Posted by No Hypocrisy Here, a resident of the Adobe-Meadows neighborhood, on Jun 25, 2012 at 1:55 pm
I know it's more fun to spew rhetoric and accuse people of being dishonest, but many people have more than one objection to the cell towers. Science is as good as what is know as of this time, but not everyone is quite as quick to conclude that science won't tell us something different 20 years from now. The primary "radiation" concern is the much larger volume of RF that children are being exposed to than ever before. Science has time and again shown us that "insults" to children's developing brains and bodies have far more impact than they do on adults.
It's so funny that people have come to believe they NEED high-bandwidth available to them on every inch of the earth, at all cost. A little compromise and understanding on all sides would benefit everyone.
Posted by John, a resident of the College Terrace neighborhood, on Jun 25, 2012 at 2:51 pm
> our collective health is too important.
What are you talking about? There have been many high level studies, by the federal government, which deny any such helath effects. There have been many low level junk science studies that suggest that there are such negative effects. Please be specific.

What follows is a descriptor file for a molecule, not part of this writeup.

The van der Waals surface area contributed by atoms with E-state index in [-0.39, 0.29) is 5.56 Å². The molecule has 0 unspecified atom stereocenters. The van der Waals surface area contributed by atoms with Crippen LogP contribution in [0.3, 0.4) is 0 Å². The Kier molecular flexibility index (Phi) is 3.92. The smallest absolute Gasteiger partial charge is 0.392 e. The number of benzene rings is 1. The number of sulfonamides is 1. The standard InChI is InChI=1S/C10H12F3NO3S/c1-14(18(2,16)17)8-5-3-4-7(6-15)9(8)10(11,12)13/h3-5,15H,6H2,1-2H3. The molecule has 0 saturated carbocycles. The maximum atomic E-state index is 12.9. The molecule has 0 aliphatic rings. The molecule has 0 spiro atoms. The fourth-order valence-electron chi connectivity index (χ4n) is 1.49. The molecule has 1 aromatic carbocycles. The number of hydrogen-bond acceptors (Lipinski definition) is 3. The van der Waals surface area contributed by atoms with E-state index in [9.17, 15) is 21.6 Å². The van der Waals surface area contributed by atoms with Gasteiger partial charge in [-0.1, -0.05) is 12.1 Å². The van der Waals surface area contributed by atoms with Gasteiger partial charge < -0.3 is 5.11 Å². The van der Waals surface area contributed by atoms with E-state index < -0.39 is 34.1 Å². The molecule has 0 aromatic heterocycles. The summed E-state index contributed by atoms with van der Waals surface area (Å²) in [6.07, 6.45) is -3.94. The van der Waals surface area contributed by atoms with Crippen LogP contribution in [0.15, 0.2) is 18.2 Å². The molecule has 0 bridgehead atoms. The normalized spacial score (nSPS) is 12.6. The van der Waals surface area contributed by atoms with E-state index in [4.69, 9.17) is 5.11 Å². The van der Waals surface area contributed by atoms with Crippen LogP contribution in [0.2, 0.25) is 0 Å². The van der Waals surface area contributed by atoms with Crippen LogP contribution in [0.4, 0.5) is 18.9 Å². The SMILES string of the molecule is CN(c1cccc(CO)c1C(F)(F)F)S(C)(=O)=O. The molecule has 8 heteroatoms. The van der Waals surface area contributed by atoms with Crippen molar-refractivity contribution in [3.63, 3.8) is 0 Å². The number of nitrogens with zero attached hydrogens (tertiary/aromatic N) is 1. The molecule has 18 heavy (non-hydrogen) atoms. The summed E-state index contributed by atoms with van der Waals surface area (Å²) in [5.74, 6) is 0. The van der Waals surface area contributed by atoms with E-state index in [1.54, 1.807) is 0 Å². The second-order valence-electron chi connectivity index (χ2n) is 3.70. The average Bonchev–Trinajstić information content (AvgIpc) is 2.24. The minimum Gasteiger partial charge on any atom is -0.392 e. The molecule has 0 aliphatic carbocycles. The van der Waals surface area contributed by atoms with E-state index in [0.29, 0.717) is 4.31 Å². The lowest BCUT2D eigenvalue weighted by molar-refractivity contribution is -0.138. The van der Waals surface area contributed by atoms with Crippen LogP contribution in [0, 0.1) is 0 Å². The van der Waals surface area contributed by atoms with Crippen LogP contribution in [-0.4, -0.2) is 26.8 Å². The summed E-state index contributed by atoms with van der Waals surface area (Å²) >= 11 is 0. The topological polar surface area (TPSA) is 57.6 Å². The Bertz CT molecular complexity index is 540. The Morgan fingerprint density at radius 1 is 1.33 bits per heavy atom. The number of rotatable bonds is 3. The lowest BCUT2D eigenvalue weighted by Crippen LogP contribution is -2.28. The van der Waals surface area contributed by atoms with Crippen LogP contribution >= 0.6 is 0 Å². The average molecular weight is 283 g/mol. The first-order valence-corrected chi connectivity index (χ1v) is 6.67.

Posted by neighbor, a resident of the Greenmeadow neighborhood, on Jun 25, 2012 at 3:36 pm
One thing I don't hear much about is the noise factor. Am not sure people realize that these antennas are not only unsightly, but produce noise as well (I became aware of this only recently). AT&T's current plan incorporates noise levels acceptable in commercial, rather than residential, areas, using the justification that the poles sit on city-owned land and thus are not residential. The acceptable dB difference between commercial and residential is significant.
Posted by Alphonso, a resident of Los Altos Hills, on Jun 25, 2012 at 7:15 pm
I never have any connection issues in Monteverde CR (the middle of a rain forest) and I did not have any issues on the Yangzee River (except in in one gorge). Reception is a little spotty in PA - I guess it is a third world city/
Posted by David , a resident of Another Palo Alto neighborhood, on Jun 29, 2012 at 11:24 am
City Council: PLEASE DO NOT OVERLOOK THE POOR CELLULAR COVERAGE IN THE FOOTHILLS. Most cellular phone, except for Verizon, have very poor coverage west of Hwy 280. Verizon still has significant dead spots. With a good percentage of the city in the foothills all the way up to Skyline Blvd, please do not leave us in the dark ages.
Posted by No Hypocrisy Here, a resident of the Adobe-Meadows neighborhood, on Jul 2, 2012 at 3:27 pm
Agree completely with AT&T sucks - I had AT&T for years and had to go outside to use my phone. I switched to Verizon and I no longer have any coverage issues anywhere in Palo Alto (or elsewhere). Problem solved!